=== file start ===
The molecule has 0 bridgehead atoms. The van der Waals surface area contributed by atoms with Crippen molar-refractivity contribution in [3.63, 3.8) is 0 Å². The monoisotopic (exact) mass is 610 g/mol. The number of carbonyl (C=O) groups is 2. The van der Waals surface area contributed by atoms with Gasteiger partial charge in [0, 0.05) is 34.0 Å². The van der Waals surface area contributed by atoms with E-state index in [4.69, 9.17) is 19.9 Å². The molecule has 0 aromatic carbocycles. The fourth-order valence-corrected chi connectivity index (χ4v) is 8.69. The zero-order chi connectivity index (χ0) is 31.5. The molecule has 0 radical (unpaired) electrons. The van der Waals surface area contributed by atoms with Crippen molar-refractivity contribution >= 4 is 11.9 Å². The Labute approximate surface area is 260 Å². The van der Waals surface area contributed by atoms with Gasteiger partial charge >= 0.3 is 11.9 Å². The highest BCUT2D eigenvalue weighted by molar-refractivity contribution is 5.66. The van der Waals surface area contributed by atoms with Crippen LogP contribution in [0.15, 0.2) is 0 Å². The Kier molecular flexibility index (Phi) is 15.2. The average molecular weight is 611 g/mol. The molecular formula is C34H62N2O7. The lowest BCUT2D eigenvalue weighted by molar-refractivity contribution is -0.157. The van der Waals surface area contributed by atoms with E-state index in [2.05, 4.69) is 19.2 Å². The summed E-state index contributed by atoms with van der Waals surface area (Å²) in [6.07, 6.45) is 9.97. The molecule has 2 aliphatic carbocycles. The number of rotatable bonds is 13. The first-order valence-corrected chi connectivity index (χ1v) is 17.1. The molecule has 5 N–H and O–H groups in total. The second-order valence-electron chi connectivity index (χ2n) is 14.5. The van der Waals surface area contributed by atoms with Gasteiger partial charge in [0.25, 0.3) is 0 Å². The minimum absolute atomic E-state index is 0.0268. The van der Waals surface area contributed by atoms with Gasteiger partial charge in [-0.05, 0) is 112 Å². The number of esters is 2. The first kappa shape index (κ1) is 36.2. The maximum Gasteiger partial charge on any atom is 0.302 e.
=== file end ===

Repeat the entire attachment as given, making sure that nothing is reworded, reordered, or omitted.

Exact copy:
The molecule has 0 bridgehead atoms. The van der Waals surface area contributed by atoms with Crippen molar-refractivity contribution in [3.63, 3.8) is 0 Å². The monoisotopic (exact) mass is 610 g/mol. The number of carbonyl (C=O) groups is 2. The van der Waals surface area contributed by atoms with Gasteiger partial charge in [0, 0.05) is 34.0 Å². The van der Waals surface area contributed by atoms with E-state index in [4.69, 9.17) is 19.9 Å². The molecule has 0 aromatic carbocycles. The fourth-order valence-corrected chi connectivity index (χ4v) is 8.69. The zero-order chi connectivity index (χ0) is 31.5. The molecule has 0 radical (unpaired) electrons. The van der Waals surface area contributed by atoms with Crippen molar-refractivity contribution >= 4 is 11.9 Å². The Labute approximate surface area is 260 Å². The van der Waals surface area contributed by atoms with Gasteiger partial charge >= 0.3 is 11.9 Å². The highest BCUT2D eigenvalue weighted by molar-refractivity contribution is 5.66. The van der Waals surface area contributed by atoms with Crippen LogP contribution in [0.15, 0.2) is 0 Å². The Kier molecular flexibility index (Phi) is 15.2. The average molecular weight is 611 g/mol. The molecular formula is C34H62N2O7. The lowest BCUT2D eigenvalue weighted by molar-refractivity contribution is -0.157. The van der Waals surface area contributed by atoms with E-state index in [2.05, 4.69) is 19.2 Å². The summed E-state index contributed by atoms with van der Waals surface area (Å²) in [6.07, 6.45) is 9.97. The molecule has 2 aliphatic carbocycles. The number of rotatable bonds is 13. The first-order valence-corrected chi connectivity index (χ1v) is 17.1. The molecule has 5 N–H and O–H groups in total. The second-order valence-electron chi connectivity index (χ2n) is 14.5. The van der Waals surface area contributed by atoms with Gasteiger partial charge in [0.25, 0.3) is 0 Å². The minimum absolute atomic E-state index is 0.0268. The van der Waals surface area contributed by atoms with Gasteiger partial charge in [-0.05, 0) is 112 Å². The number of esters is 2. The first kappa shape index (κ1) is 36.2. The maximum Gasteiger partial charge on any atom is 0.302 e.